Plenty of high tech resources as well, courtesy of Google Classroom – now in use across the school – ‘helps children become responsible for own learning’. While not everyone was convinced (‘I don’t like reading, it’s boring – have to sound out the letters and do it at home,’ thought one little lad in reception) we couldn’t see much in the way of deprivation, judging by universal enthusiasm for recent task - delights of windmills they’d just created. ‘Had to make the sails turn.’

Learning support praised by all and accredited by CReSTeD (specific learning difficulties) and NACE (gifted children) though felt to be poorly understood in wider world. ‘There is a misconception that school specialises in SEN. It doesn’t specialise, it just does it amazingly well,’ said mother.

Currently around 90 pupils with SEN – most SpLD but also ASD and ADHD, support courtesy of learning resource centre in middle of school, staff able to do just about anything, one working with pupil to pick out describing words for teeth - ‘mysterious, tiny, heavy…’ In class, gap year students are not so hidden weapon – one looks gangling next to the pupil he’s supporting (though doesn't look so very much older) - a particular asset with behaviour management.

Upwards pressure on ambition translates into other areas – such as sports – though not excessively so. School reckons that rival teams who used to be drawn primarily by the location and the quality of match teas now come because ‘they’ll get a good game as well as all the trimmings.’

Main sports rugby, hockey plus soupcon of football though most successful tend to be cricket (U13 county champions) and cross-country – school organises major inter-school event for 20 schools or so. Most pitches grass plus Astro shared with senior school.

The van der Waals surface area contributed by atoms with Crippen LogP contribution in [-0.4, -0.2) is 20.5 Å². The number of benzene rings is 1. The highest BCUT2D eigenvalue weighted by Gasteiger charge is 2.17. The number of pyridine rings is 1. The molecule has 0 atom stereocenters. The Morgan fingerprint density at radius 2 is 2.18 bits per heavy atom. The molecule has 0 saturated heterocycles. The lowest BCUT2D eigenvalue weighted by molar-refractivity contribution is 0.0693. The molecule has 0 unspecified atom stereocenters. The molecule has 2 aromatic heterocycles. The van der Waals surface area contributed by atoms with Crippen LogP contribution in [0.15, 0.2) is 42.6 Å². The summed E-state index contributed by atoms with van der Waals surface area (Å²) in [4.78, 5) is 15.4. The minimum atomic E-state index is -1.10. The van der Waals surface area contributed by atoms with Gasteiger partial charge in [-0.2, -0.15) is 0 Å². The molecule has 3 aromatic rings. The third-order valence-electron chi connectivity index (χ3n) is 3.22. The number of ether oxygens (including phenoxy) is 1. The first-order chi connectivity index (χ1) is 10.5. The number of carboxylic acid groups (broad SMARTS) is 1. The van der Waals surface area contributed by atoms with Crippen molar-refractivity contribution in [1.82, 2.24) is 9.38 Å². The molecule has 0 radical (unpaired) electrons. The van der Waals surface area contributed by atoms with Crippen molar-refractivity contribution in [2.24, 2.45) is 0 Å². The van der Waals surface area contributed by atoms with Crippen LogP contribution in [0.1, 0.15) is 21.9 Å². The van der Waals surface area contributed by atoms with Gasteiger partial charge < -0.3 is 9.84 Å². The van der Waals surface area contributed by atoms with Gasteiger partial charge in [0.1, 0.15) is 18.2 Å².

Bar desire for slight pepping up of sports generally (less rounders, more football), few mega grumbles from parents who feel that there’s a decent number of matches. ‘There is an A, B and C team and they do ensure that they have fixtures,’ said parent. ‘Quite a variety - and can do horse riding,’ agreed another.

Arts generally very highly rated. Music team housed in what was once the trophy room with must-have zebra heads would be all the better for purpose built performance spaces – chapel, currently main venue, just too small.

Otherwise, impressively successful, with over 130 pupils learning at least one instrument, numerous ensembles and assorted competitions across the school.

Special Education Needs

Clayesmore Preparatory School has an excellent reputation for its provision of support for dyslexic pupils. Our Learning Support Department ensures that pupils have effective and targeted teaching, either individually or in very small groups, to meet their specific needs. Pupils are withdrawn at carefully selected times during the school day to attend their specialist lessons. They may also benefit from the support given by LS Teaching Assistants, who work alongside the teachers in some mainstream lessons. All Learning Support Tutors are fully qualified teachers with additional qualifications in teaching pupils with Specific Learning Difficulties. Mainstream teachers are empathetic with the needs and difficulties of some of the children in the mainstream classes and differentiate accordingly. The school is registered with CReSTeD. Nov 09.

Condition Provision for in school
ASD - Autistic Spectrum Disorder
Aspergers
Attention Deficit Hyperactivity Disorders
CReSTeD registered for Dyslexia Y
Dyscalculia
Dysgraphia
Dyslexia
Dyspraxia
English as an additional language (EAL)
Genetic
Has an entry in the Autism Services Directory
Has SEN unit or class
HI - Hearing Impairment
Hospital School
Mental health
MLD - Moderate Learning Difficulty
MSI - Multi-Sensory Impairment
Natspec Specialist Colleges
OTH - Other Difficulty/Disability
Other SpLD - Specific Learning Difficulty
PD - Physical Disability
PMLD - Profound and Multiple Learning Difficulty
SEMH - Social, Emotional and Mental Health
SLCN - Speech, Language and Communication
SLD - Severe Learning Difficulty
Special facilities for Visually Impaired
SpLD - Specific Learning Difficulty
VI - Visual Impairment